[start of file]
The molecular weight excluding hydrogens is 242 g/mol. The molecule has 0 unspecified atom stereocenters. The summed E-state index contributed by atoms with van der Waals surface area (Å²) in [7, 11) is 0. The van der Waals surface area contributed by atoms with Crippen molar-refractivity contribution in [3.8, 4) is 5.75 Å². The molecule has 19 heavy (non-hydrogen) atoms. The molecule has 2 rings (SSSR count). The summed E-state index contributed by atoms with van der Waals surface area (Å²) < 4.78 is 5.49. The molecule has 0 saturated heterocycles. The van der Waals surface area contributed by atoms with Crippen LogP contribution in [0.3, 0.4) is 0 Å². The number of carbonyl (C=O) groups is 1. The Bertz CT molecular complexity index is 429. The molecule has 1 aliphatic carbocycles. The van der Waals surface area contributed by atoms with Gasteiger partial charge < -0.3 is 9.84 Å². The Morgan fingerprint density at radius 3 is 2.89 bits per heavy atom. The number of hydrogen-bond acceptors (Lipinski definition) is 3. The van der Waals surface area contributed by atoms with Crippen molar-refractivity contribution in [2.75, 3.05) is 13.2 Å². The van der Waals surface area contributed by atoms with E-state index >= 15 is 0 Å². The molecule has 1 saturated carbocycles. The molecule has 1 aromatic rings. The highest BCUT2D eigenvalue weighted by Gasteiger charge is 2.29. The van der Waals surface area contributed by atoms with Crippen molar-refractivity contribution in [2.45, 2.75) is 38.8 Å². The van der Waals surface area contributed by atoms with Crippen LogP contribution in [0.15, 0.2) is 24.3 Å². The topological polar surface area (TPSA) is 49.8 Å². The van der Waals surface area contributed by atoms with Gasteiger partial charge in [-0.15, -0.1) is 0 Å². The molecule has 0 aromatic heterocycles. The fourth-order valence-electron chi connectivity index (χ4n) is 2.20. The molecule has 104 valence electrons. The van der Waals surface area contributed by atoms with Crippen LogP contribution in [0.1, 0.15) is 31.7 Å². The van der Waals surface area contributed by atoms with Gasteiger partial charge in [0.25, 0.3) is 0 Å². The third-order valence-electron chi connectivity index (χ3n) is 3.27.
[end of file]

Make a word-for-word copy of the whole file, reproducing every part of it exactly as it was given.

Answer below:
The molecular weight excluding hydrogens is 242 g/mol. The molecule has 0 unspecified atom stereocenters. The summed E-state index contributed by atoms with van der Waals surface area (Å²) in [7, 11) is 0. The van der Waals surface area contributed by atoms with Crippen molar-refractivity contribution in [3.8, 4) is 5.75 Å². The molecule has 19 heavy (non-hydrogen) atoms. The molecule has 2 rings (SSSR count). The summed E-state index contributed by atoms with van der Waals surface area (Å²) < 4.78 is 5.49. The molecule has 0 saturated heterocycles. The van der Waals surface area contributed by atoms with Crippen LogP contribution in [0.3, 0.4) is 0 Å². The number of carbonyl (C=O) groups is 1. The Bertz CT molecular complexity index is 429. The molecule has 1 aliphatic carbocycles. The van der Waals surface area contributed by atoms with Gasteiger partial charge < -0.3 is 9.84 Å². The Morgan fingerprint density at radius 3 is 2.89 bits per heavy atom. The number of hydrogen-bond acceptors (Lipinski definition) is 3. The van der Waals surface area contributed by atoms with Crippen molar-refractivity contribution in [2.75, 3.05) is 13.2 Å². The van der Waals surface area contributed by atoms with E-state index >= 15 is 0 Å². The molecule has 1 saturated carbocycles. The molecule has 1 aromatic rings. The highest BCUT2D eigenvalue weighted by Gasteiger charge is 2.29. The van der Waals surface area contributed by atoms with Crippen molar-refractivity contribution in [2.45, 2.75) is 38.8 Å². The van der Waals surface area contributed by atoms with Crippen LogP contribution in [0.15, 0.2) is 24.3 Å². The topological polar surface area (TPSA) is 49.8 Å². The van der Waals surface area contributed by atoms with Gasteiger partial charge in [-0.15, -0.1) is 0 Å². The molecule has 0 aromatic heterocycles. The fourth-order valence-electron chi connectivity index (χ4n) is 2.20. The molecule has 104 valence electrons. The van der Waals surface area contributed by atoms with Crippen LogP contribution in [0.1, 0.15) is 31.7 Å². The van der Waals surface area contributed by atoms with Gasteiger partial charge in [0.25, 0.3) is 0 Å². The third-order valence-electron chi connectivity index (χ3n) is 3.27.